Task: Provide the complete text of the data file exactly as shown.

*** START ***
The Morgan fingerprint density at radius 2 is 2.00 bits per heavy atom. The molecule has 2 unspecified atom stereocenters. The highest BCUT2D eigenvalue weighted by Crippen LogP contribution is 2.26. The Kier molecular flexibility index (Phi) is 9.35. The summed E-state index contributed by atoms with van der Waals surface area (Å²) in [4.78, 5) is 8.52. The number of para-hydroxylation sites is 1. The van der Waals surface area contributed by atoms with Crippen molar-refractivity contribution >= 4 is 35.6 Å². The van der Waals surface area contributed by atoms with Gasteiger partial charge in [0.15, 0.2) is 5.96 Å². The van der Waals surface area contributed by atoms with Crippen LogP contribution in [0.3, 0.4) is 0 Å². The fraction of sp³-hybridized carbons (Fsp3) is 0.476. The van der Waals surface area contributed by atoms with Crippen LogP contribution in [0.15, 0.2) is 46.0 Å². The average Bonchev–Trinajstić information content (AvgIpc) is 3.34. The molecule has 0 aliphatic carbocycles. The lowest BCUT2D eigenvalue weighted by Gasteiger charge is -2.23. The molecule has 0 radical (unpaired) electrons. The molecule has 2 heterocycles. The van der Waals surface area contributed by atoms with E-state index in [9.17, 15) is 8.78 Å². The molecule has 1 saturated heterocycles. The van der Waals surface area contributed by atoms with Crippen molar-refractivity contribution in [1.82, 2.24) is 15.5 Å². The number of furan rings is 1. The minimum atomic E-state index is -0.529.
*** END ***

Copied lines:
The Morgan fingerprint density at radius 2 is 2.00 bits per heavy atom. The molecule has 2 unspecified atom stereocenters. The highest BCUT2D eigenvalue weighted by Crippen LogP contribution is 2.26. The Kier molecular flexibility index (Phi) is 9.35. The summed E-state index contributed by atoms with van der Waals surface area (Å²) in [4.78, 5) is 8.52. The number of para-hydroxylation sites is 1. The van der Waals surface area contributed by atoms with Crippen molar-refractivity contribution >= 4 is 35.6 Å². The van der Waals surface area contributed by atoms with Gasteiger partial charge in [0.15, 0.2) is 5.96 Å². The van der Waals surface area contributed by atoms with Crippen LogP contribution in [0.3, 0.4) is 0 Å². The fraction of sp³-hybridized carbons (Fsp3) is 0.476. The van der Waals surface area contributed by atoms with Crippen LogP contribution in [0.15, 0.2) is 46.0 Å². The average Bonchev–Trinajstić information content (AvgIpc) is 3.34. The molecule has 0 aliphatic carbocycles. The lowest BCUT2D eigenvalue weighted by Gasteiger charge is -2.23. The molecule has 0 radical (unpaired) electrons. The molecule has 2 heterocycles. The van der Waals surface area contributed by atoms with E-state index in [9.17, 15) is 8.78 Å². The molecule has 1 saturated heterocycles. The van der Waals surface area contributed by atoms with Crippen molar-refractivity contribution in [1.82, 2.24) is 15.5 Å². The number of furan rings is 1. The minimum atomic E-state index is -0.529.